ASMFC's Menhaden Quota Increase Signals Step in Right Direction

Share Article

The Atlantic States Marine Fisheries Commission took a step in the right direction today by adopting a responsible, science-based increase in the allowable cost-wide menhaden harvest.

It’s encouraging to see the ASMFC’s scientific findings and management decisions validate what menhaden fishermen have been saying for years now. We’re hard working, but aren’t overfishing.

Today, the Atlantic States Marine Fisheries Commission (ASMFC) adhered to the best available science on Atlantic menhaden, and took a step in the right direction in deciding to increase the allowable coast wide harvest of the commercially valuable species by 10 percent. Though still only half of the 20 percent harvest cut imposed on the fishery in 2012, today’s decision signals a promising move toward responsible management of the species in accordance with the best available science. By building on the results of the 2015 stock assessment—the most accurate in the recorded history of the fishery—the Commission’s decision will benefit the many fishermen and fishing communities that comprise the Menhaden Fisheries Coalition, hard-working people who have responsibly fished this resource for generations and who are still recovering from economically harmful and questionably justified harvest cuts enacted in 2012.

“It’s encouraging to see the ASMFC’s scientific findings and management decisions validate what menhaden fishermen have been saying for years now. We’re hard working, but aren’t overfishing,” said Jimmy Kellum, the owner of Kellum Maritime and a member of the Menhaden Fisheries Coalition, which represents over 90 percent of menhaden fishermen, related businesses, and supporting industries along the Atlantic Coast. “Now that the official science has finally caught up, the Commission should be commended for taking the responsible step and increasing harvests.”

The economic relief that will stem from this harvest increase, while not as great as it would be if the Commission committed to raising quotas to the full, scientifically allowable amount, is still much-needed and much-deserved, according to Coalition members, who saw coastal harvests reduced by 20 percent in 2012. This was on the heels of a stock assessment whose methodology and findings have since been called into question. The 2015 Atlantic Menhaden Benchmark Assessment, released earlier this year, found that menhaden were not overfished, and have not been for decades. Its findings all point to a healthy fishery: there are large numbers of adult menhaden that previous assessments assumed to not exist, levels of fecundity have risen to near-record highs, and fishing mortality has plummeted to record lows.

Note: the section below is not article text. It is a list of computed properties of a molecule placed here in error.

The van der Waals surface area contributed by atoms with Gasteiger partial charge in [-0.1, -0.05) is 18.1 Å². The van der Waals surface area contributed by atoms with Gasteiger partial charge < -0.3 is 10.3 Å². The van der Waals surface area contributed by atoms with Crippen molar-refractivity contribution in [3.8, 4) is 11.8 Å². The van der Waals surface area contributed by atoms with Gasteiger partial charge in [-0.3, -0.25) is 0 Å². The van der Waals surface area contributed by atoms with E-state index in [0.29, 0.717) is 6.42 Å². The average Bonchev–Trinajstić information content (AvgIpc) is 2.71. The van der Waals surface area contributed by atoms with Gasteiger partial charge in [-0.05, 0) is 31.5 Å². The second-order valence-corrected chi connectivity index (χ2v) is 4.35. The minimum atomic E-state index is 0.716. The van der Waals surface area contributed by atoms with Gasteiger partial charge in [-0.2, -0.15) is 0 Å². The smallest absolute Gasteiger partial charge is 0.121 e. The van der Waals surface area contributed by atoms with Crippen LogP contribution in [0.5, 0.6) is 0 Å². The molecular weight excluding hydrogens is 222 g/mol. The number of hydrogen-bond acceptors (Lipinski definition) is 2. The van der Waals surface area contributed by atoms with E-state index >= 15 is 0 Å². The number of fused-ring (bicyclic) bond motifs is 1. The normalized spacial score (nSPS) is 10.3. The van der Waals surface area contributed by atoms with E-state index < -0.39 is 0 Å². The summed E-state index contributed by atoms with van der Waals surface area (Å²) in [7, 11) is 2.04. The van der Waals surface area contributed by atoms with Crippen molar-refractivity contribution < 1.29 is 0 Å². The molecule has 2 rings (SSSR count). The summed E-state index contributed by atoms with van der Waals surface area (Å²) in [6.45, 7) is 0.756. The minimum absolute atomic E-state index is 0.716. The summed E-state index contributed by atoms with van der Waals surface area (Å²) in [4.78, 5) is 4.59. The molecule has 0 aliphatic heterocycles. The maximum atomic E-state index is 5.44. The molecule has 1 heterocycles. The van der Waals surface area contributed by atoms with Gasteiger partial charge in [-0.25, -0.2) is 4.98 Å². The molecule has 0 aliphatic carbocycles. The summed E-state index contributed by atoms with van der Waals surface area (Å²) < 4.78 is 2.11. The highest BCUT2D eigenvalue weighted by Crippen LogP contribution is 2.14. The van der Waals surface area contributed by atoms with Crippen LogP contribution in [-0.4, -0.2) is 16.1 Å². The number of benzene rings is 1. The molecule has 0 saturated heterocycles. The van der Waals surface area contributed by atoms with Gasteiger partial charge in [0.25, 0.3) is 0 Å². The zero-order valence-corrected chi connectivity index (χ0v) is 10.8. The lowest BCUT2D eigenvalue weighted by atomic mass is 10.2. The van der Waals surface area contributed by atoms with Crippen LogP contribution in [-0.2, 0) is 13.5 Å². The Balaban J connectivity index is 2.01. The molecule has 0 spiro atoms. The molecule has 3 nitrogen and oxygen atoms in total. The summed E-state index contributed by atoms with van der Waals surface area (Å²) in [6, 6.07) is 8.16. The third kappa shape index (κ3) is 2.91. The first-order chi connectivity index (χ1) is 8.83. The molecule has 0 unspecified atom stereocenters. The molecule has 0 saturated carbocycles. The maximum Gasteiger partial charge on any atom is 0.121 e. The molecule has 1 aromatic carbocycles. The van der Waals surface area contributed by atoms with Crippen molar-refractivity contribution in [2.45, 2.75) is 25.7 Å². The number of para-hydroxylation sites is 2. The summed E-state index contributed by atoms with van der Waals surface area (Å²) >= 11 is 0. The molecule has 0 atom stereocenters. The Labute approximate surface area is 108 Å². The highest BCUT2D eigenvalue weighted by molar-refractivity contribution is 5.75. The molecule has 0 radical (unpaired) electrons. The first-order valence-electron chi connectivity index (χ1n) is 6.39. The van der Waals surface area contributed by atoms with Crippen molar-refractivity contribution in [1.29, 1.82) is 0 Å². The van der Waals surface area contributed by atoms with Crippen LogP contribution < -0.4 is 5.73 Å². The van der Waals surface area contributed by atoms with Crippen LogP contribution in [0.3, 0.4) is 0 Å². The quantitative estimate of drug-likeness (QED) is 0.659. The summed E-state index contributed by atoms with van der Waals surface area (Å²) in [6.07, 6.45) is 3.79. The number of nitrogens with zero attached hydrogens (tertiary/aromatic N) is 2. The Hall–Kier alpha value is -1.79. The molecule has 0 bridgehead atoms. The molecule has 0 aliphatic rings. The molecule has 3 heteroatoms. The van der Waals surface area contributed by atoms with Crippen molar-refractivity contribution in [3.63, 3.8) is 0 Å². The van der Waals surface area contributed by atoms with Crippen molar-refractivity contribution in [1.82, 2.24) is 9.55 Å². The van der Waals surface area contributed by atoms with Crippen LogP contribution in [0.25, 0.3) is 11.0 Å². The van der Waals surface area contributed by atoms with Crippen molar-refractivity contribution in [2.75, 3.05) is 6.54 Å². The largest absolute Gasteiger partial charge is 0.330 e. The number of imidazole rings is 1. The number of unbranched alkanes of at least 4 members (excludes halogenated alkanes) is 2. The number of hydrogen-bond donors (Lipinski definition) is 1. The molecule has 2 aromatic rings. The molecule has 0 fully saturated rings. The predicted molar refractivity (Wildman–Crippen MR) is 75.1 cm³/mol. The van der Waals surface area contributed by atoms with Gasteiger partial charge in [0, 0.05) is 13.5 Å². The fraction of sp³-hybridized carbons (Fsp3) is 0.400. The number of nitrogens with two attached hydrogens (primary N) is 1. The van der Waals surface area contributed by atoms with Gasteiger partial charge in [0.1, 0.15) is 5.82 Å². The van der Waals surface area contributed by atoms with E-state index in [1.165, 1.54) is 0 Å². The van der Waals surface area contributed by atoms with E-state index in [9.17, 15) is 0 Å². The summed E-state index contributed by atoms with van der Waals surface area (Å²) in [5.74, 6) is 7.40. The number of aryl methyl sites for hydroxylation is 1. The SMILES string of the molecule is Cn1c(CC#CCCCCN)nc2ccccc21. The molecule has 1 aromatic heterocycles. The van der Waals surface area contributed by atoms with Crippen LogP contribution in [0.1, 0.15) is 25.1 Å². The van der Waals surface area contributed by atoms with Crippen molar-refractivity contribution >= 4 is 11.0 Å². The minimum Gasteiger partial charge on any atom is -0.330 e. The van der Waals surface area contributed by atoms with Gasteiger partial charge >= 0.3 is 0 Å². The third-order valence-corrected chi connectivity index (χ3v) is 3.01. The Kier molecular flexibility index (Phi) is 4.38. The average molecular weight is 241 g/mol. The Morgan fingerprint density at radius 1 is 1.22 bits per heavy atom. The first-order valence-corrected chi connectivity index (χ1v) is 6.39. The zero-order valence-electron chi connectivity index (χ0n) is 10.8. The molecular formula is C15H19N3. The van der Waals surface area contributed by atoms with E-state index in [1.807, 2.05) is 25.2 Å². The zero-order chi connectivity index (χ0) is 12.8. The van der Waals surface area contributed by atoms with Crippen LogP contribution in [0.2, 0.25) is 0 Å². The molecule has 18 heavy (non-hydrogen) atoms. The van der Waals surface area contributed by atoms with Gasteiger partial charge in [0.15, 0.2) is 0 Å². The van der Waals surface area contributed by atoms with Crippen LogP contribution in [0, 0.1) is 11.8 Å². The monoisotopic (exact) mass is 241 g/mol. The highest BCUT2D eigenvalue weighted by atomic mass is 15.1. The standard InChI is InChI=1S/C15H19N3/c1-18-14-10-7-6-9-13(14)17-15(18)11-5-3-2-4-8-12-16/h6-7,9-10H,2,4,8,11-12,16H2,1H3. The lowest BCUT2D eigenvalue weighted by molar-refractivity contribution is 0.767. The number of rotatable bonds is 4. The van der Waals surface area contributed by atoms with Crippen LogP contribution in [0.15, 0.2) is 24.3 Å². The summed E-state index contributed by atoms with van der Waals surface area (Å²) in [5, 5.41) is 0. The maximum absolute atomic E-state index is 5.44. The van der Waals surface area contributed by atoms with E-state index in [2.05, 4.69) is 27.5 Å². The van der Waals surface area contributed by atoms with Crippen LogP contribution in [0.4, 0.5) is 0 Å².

As documented in prior statements from the Menhaden Fisheries Coalition, today’s decision is a necessary, if incomplete, corrective to the inaccurate picture of the fishery that resulted from the 2012 stock assessment. Now that the science has clearly determined that the stock is healthy and the fishery is sustainable, the Coalition applauds the ASMFC’s efforts to update its regulations accordingly.

“The menhaden fishery has continuously operated in Reedville, Virginia for over 100 years by being committed to sustainable and responsible fishing practices and also to the community members who depend on this fishery,” said Monty Deihl, Director of Fishing Operations at Omega Protein. “Today’s decision is a continuation of that tradition, one that sets both the fishery and the population on course for a sustainable future.”

While still less than the amount that was taken away from the fishery in 2012, this quota increase will give fishermen more of the opportunities they need to continue sustainably harvesting menhaden. It adheres to science-based management while still providing some relief to fishing communities along the Atlantic Coast who only a few years ago were forced to make tough economic sacrifices as a result of inaccurate scientific conclusions about the stock.

“The past couple of seasons have been difficult for many in the fishery, including our purse seiners, gillnetters, poundnetters and shoreside businesses,” said Greg DiDomenico, of the Garden State Seafood Association and another Menhaden Fisheries Coalition member. “Today’s decision doesn’t make us whole, but it puts us back on the right course with potential for additional increases based on sound, science-backed management.”

The Menhaden Fisheries Coalition supports the work of the ASMFC this week, and looks forward to working with regulators, scientists, community leaders and environmental organizations to ensure the Atlantic menhaden fishery’s continued sustainability for future generations.

About the Menhaden Fisheries Coalition

The Menhaden Fisheries Coalition is a collective of menhaden fisherman, related businesses, and supporting industries. Comprised of over 30 businesses along the Atlantic and Gulf coasts, the Menhaden Fisheries Coalition conducts media and public outreach on behalf of the menhaden industry to ensure that members of the public, media, and government are informed of important issues, events, and facts about the fishery.

Share article on social media or email:

View article via:

Pdf Print

Contact Author

Robert Vanasse
Visit website